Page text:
There are, however, really good reasons why most state schools are not offering as many live lessons as independent ones. At the start of the lockdown, a significant number of our students didn’t have devices at home on which they could have engaged with a live lesson, and/or internet access with which to connect. Even now, the government’s promised computers have not arrived at our school. A concerted whole-school effort of fundraising and logistics has now helped to ensure that the vast majority of our students are equipped with what they need to engage with online learning, but it’s taken a huge amount of work, and there are still some students who need work posted or delivered to them on paper.

And also, I challenge the assumption that live lessons are necessarily always better than the other sorts of learning we deliver remotely. Sure, the live interaction between teachers and students is hugely valuable. But we have other tools in our repertoire, and the most important thing of all, I think, is to give students a varied diet. This means sometimes setting work that doesn’t require a screen at all; giving students time and space to be creative through extended writing and drawing projects; providing powerpoints with audio commentaries that they can move through at their own pace; offering a choice of tasks. Above all, it means giving students regular feedback on what they’re doing so that they know that we still care about them, we value what they do, and we want to help them to make progress.

Overall, I’m probably just as busy as I would be at school. It’s just that my time is spent in very different ways: a lot more time at my desk responding to emails from students, as well as leaving comments on their work online; lesson preparation time that also now involves intensive learning about all the various settings on Zoom that we need to have in place for safeguarding; liaison with parents and carers about all the many disparate reasons why their children might be struggling; and lots and lots of planning and thinking about just how things might be when we finally return to school in September.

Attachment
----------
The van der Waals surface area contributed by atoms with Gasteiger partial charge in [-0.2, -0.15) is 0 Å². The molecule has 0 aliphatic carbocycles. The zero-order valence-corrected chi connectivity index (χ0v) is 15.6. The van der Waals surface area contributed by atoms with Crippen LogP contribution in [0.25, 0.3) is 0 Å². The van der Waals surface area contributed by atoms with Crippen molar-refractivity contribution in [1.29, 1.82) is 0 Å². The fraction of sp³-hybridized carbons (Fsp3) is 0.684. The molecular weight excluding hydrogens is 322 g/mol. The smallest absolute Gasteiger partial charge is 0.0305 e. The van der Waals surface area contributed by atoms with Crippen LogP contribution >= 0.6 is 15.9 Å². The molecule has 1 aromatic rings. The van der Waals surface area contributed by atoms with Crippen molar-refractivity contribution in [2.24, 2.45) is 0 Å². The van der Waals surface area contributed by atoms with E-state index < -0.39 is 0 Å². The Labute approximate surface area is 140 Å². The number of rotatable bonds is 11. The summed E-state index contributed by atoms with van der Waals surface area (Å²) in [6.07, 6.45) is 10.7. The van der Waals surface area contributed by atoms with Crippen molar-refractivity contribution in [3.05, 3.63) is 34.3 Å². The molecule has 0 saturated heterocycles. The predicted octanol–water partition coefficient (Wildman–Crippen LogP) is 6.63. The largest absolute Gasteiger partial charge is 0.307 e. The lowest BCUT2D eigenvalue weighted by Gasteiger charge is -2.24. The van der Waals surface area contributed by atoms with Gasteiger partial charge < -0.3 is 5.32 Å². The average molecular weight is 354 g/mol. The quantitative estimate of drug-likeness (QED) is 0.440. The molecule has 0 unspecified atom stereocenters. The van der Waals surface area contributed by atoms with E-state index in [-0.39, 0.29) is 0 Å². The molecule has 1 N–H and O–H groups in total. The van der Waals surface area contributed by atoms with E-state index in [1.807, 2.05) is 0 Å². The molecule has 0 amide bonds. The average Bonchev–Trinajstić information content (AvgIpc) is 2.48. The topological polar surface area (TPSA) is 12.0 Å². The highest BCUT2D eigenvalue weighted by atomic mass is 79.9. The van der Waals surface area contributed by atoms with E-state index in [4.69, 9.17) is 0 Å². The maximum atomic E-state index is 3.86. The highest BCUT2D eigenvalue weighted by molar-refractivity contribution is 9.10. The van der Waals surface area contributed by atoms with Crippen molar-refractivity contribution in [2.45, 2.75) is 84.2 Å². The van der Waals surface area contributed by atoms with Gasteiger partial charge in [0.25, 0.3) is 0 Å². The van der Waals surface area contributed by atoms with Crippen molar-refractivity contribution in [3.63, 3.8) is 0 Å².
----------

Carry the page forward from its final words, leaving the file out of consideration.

‘Brittle Star’ Issue 46

I’m delighted to have a poem in the latest issue of Brittle Star, which landed on my doormat yesterday. In between rain showers, I made an audio recording of my poem, The Chicken Question, for the magazine launch, which will be released as a podcast soon. Although it’s disappointing not to be able to gather for the launch in person, hopefully the podcast will reach a wider audience, and I’m looking forward to hearing the other poems and short stories read by their creators.

Growing poems